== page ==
Front Porch Blog

Dirty Work: Life and death in Appalachia’s coal country

Last month Reader’s Digest published “Dirty Work,” a follow-up on the dangers that still exist for West Virginia coal miners even after the deaths of twelve men in a mine explosion in Sago, West Virginia last year. The article exposes mountaintop removal as a cheap and easy way for the coal industry to access coal quickly and without as many laborers.

June 2007

Coal runs through Appalachian West Virginia in grimy seams that slice through every family, across generations. Men stand next to their pickups pumping gas, the fluorescent stripes on their pant legs identifying them as miners. Barely 150 feet from an elementary school, the coal gets a chemical bath before it’s loaded onto open railcars that snake through the hollows to plants across the country. Half of the nation’s electric power comes from coal.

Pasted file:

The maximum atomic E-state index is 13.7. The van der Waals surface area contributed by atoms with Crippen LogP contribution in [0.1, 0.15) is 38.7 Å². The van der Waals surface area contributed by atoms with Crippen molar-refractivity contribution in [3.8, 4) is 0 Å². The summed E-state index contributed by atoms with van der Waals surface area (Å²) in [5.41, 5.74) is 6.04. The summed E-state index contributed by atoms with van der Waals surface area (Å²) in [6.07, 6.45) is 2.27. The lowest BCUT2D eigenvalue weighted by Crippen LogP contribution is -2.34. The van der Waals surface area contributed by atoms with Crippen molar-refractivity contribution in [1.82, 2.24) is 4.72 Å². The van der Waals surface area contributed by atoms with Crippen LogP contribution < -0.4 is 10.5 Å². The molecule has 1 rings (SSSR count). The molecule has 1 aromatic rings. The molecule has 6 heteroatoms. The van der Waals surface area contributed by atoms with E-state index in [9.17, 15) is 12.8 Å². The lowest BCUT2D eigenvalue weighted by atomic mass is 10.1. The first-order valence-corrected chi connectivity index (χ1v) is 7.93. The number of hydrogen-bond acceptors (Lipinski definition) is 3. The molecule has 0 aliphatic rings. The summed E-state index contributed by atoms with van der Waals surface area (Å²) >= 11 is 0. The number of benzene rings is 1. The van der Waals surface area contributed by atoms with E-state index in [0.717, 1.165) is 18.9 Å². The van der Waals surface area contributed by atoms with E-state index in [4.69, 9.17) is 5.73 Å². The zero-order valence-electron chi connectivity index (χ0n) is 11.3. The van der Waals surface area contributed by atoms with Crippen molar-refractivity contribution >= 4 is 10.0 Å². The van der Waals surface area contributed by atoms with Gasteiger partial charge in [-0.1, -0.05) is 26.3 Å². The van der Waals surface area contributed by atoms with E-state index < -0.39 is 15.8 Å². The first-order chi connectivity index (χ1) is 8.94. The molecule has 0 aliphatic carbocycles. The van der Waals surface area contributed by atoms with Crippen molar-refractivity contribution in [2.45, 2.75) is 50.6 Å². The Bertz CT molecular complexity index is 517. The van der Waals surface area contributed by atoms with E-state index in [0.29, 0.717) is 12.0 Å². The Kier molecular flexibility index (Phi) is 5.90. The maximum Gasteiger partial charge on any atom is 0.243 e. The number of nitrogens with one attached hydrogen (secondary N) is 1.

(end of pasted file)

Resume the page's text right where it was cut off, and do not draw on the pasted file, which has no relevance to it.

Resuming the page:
To read the full article click here.





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